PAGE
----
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We have a WCF service that is processing incoming messages in the following manner:

public bool ProcessMessage(string message)
{
    var returnValue = GetReturnValue();

    Task.Run(() => {
        //do some things with the message
        UpdateDatabase();
        SendRepliesOverNetwork();
    });

    return returnValue;
}

In an effort to process as many messages as possible, we added the task here. We want to return the returnValue to the caller as quickly as possible and let the Task do its thing.

My question: is there is any advantage to using the awaitable async database calls and/or using async methods for the replies over the network?

I'm cautious, as I think this may create too much context switching. We're already seeing the app using 100+ threads under load.

share|improve this question
    
it really depends on the context of your application, do you want to immediately make the UI responsive after sending the db update, or are you trying to do it for performance consideration? –  Kyle C Apr 2 '13 at 16:31
    
I don't think you're awaiting anything here: you are queuing work on the ThreadPool and returning to caller immediately. –  G. Stoynev Apr 2 '13 at 17:13
    
@KyleC: for performance. Trying to process as many messages, as quickly as possible. –  jeremywho Apr 2 '13 at 18:34
    
@G.Stoynev: You are correct, just queuing up all the work that needs to be done to process the message. I'm wondering if using async/await on the db/network access will make the threads available to other message processing while waiting for IO to complete. –  jeremywho Apr 2 '13 at 18:35

2 Answers 2

up vote 5 down vote accepted

First, I suggest you take a step back and really ask if returning early is a good idea. What you're doing is usually dangerous; you're returning the "OK" to the client before doing the actual processing. This is only a good idea if your client knows that "returnValue" doesn't mean the action is complete and only considers it complete upon receiving the "SendReplies".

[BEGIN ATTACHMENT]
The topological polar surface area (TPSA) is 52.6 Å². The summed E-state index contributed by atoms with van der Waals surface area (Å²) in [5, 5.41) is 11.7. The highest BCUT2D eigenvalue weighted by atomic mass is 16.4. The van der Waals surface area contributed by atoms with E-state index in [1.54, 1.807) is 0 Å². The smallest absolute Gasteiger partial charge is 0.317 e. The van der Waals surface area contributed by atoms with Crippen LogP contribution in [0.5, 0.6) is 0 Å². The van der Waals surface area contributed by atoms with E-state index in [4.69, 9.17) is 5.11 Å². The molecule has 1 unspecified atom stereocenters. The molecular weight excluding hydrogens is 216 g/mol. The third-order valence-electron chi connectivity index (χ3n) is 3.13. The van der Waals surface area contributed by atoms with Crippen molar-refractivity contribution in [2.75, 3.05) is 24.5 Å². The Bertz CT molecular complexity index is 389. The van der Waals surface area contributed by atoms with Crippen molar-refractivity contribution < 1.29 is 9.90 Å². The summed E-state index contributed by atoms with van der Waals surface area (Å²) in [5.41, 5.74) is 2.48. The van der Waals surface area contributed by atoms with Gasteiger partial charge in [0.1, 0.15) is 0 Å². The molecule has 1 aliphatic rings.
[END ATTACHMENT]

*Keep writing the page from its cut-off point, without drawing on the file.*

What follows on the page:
That said, yes, you should see some benefit from making everything asynchronous that you can. If all your tasks are nonblocking, you'll get better use out of your thread pool (less context switching).

public bool ProcessMessage(string message)
{
  var returnValue = GetReturnValue();

  Task.Run(async () => {
    //do some things with the message
    await UpdateDatabaseAsync();
    await SendRepliesOverNetworkAsync();
  });

  return returnValue;
}
share|improve this answer
    
The returnValue is basically an application level ack to tell the caller we received its message. So doing the processing beyond the life of the call is fine. I'll go ahead and try out async db/network calls. –  jeremywho Apr 2 '13 at 18:39

I can see a couple of potential problems with this approach.

Firstly, if you're hosting your WCF service in IIS, using background threads that live longer than the request is a big no-no. When a request is complete, IIS is at liberty to tear down the whole AppDomain which will abort all background work with extreme predjudice!

Secondly, WCF will throttle requests if existing work is mounting up. With this pattern, you are handling the requests quickly and the amount of work queued for the thread pool may increase without limit.


You could try using WCF asynchronous service methods. This would free up threads that are just waiting for IO - your database and network access - which can improve throughput.

There's an in-depth article about this approach here: Dan Rigsby: Async Operations in WCF

Also, there's a section in MSDN here: WCF: Synchronous and Asynchronous Operations

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The wcf service is self hosted, so I think it should be ok. I'll look into the wcf async methods. –  jeremywho Apr 2 '13 at 18:41
    
Since the service is self hosted, it now becomes your problem instead of IIS'. Think about your plan for applying critical server OS security updates; you need a way to tell that the wcf service is not busy. –  Stephen Cleary Apr 3 '13 at 12:20

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